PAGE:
Conservation Week 2019
DOC's 50th Conservation Week will be held during 14–22 September 2019.
Conservation Week events are organised across the country. These provide opportunities to join in, get active and show your love for our nature. They also showcase the special species, features, and people involved with particular places; the historical and cultural information about the area; and the steps you can take to contribute towards conservation at the site or back in in your own backyard.
Other groups, businesses, councils and agencies are encouraged to join in with their own events and activities as part of Conservation Week.
Each year we produce resources such as banners and posters that you can use to help us spread the word.
History of Conservation Week
The New Zealand Scout Association originally kicked off Conservation Week for New Zealand in 1969. The Nature Conservation Council then had a turn at running the campaign, while other organisations like the Post Office Savings Bank, Caltex Oil NZ, and The Todd Foundation came to the party with educational resources.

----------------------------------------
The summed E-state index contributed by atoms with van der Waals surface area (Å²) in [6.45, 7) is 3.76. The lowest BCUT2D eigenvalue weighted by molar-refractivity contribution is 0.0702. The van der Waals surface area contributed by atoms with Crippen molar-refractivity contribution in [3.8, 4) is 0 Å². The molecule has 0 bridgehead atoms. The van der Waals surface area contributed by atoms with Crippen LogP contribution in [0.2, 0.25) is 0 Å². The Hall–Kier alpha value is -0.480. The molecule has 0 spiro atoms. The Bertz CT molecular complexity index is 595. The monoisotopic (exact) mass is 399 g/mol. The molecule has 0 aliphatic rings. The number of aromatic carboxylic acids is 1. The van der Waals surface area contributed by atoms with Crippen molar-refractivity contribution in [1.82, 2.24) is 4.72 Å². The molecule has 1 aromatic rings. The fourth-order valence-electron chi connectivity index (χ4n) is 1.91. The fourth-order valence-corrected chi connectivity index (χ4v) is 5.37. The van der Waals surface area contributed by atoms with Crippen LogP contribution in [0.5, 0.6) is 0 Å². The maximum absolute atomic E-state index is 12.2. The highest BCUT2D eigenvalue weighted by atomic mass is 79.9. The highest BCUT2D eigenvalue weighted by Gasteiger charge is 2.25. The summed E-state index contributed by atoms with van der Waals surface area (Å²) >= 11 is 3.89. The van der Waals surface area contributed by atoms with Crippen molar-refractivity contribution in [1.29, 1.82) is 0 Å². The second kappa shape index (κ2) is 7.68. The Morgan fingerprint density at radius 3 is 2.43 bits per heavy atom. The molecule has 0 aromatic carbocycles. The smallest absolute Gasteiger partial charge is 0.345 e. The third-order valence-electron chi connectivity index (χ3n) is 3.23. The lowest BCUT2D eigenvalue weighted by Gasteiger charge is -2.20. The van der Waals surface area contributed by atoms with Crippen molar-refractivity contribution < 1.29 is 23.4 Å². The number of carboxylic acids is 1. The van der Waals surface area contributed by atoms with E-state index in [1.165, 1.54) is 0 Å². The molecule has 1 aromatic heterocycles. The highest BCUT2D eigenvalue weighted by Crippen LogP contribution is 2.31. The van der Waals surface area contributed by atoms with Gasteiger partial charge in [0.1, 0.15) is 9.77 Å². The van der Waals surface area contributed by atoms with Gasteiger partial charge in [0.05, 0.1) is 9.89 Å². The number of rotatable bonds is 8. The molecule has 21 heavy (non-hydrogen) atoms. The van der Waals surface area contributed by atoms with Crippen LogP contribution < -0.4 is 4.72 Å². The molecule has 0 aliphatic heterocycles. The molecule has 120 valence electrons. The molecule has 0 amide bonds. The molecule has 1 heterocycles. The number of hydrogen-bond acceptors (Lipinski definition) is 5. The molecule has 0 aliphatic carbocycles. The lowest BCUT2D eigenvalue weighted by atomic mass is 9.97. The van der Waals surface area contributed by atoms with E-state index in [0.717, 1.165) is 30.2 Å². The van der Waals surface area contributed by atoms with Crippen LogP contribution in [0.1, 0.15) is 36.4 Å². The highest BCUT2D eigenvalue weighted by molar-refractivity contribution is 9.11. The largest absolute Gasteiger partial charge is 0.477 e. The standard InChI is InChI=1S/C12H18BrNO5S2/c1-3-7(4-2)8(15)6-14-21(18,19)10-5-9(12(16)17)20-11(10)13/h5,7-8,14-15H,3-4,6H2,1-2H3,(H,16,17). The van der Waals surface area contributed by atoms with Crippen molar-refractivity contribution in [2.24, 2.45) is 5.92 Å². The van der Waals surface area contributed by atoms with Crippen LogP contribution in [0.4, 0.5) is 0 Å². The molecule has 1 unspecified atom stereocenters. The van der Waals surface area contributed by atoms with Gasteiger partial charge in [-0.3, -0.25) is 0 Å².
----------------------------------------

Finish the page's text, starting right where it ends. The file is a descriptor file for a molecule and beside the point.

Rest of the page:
Famous artists like Friedensreich Hundertwasser and Don Binney have contributed their art for previous campaigns—you can check out some posters of the past on the Conservation blog.
When the Department of Conservation was formed in 1987 it took over the Conservation Week duties, and has since worked with other groups, businesses, councils and agencies to make it all happen.
Conservation Week 2018
Conservation Week 2018 artwork
"Conservation Week is calling" 15-23 Sept
New Zealand’s wildlife is in crisis with more than 4,000 of our species threatened or at risk. This Conservation Week we're showing you how you can help turn this around.
The species at risk include those that people know, like the Māui dolphin, and those that aren’t well known including fungi, snails, insects, lizards and fish. All of these species are part of what makes New Zealand unique. When we lose a species, we lose part of ourselves.
Thousands of New Zealanders are already involved in conservation activities. When we pull together we can make a big difference.
The Conservation Week artwork is of a tīeke surrounded by native species, calling you to help. There are four sectors represented – flora, fauna, freshwater and marine.